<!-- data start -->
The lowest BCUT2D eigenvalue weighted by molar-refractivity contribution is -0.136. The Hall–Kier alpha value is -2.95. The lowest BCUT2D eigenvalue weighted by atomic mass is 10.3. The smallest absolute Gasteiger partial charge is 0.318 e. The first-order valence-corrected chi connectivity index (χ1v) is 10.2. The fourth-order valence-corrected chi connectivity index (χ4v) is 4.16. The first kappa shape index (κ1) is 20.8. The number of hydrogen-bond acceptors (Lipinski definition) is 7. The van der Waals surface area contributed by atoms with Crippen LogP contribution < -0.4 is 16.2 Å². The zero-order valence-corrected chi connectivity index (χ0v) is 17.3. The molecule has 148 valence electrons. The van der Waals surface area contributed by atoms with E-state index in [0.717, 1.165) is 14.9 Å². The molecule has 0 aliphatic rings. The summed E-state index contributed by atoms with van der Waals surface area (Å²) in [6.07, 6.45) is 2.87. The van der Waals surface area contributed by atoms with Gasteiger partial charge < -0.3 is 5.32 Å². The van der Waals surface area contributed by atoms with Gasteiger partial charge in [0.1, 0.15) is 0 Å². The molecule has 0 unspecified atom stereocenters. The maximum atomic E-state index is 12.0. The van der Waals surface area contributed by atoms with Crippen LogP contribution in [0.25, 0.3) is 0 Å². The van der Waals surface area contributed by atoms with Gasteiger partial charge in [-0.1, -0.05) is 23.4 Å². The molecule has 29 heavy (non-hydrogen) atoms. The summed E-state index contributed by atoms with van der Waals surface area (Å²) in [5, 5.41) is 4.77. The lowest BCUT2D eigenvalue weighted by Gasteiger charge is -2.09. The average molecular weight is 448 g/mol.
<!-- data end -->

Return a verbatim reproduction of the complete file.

The lowest BCUT2D eigenvalue weighted by molar-refractivity contribution is -0.136. The Hall–Kier alpha value is -2.95. The lowest BCUT2D eigenvalue weighted by atomic mass is 10.3. The smallest absolute Gasteiger partial charge is 0.318 e. The first-order valence-corrected chi connectivity index (χ1v) is 10.2. The fourth-order valence-corrected chi connectivity index (χ4v) is 4.16. The first kappa shape index (κ1) is 20.8. The number of hydrogen-bond acceptors (Lipinski definition) is 7. The van der Waals surface area contributed by atoms with Crippen LogP contribution < -0.4 is 16.2 Å². The zero-order valence-corrected chi connectivity index (χ0v) is 17.3. The molecule has 148 valence electrons. The van der Waals surface area contributed by atoms with E-state index in [0.717, 1.165) is 14.9 Å². The molecule has 0 aliphatic rings. The summed E-state index contributed by atoms with van der Waals surface area (Å²) in [6.07, 6.45) is 2.87. The van der Waals surface area contributed by atoms with Gasteiger partial charge < -0.3 is 5.32 Å². The van der Waals surface area contributed by atoms with Gasteiger partial charge in [0.1, 0.15) is 0 Å². The molecule has 0 unspecified atom stereocenters. The maximum atomic E-state index is 12.0. The van der Waals surface area contributed by atoms with Crippen LogP contribution in [0.25, 0.3) is 0 Å². The van der Waals surface area contributed by atoms with Gasteiger partial charge in [-0.1, -0.05) is 23.4 Å². The molecule has 29 heavy (non-hydrogen) atoms. The summed E-state index contributed by atoms with van der Waals surface area (Å²) in [5, 5.41) is 4.77. The lowest BCUT2D eigenvalue weighted by Gasteiger charge is -2.09. The average molecular weight is 448 g/mol.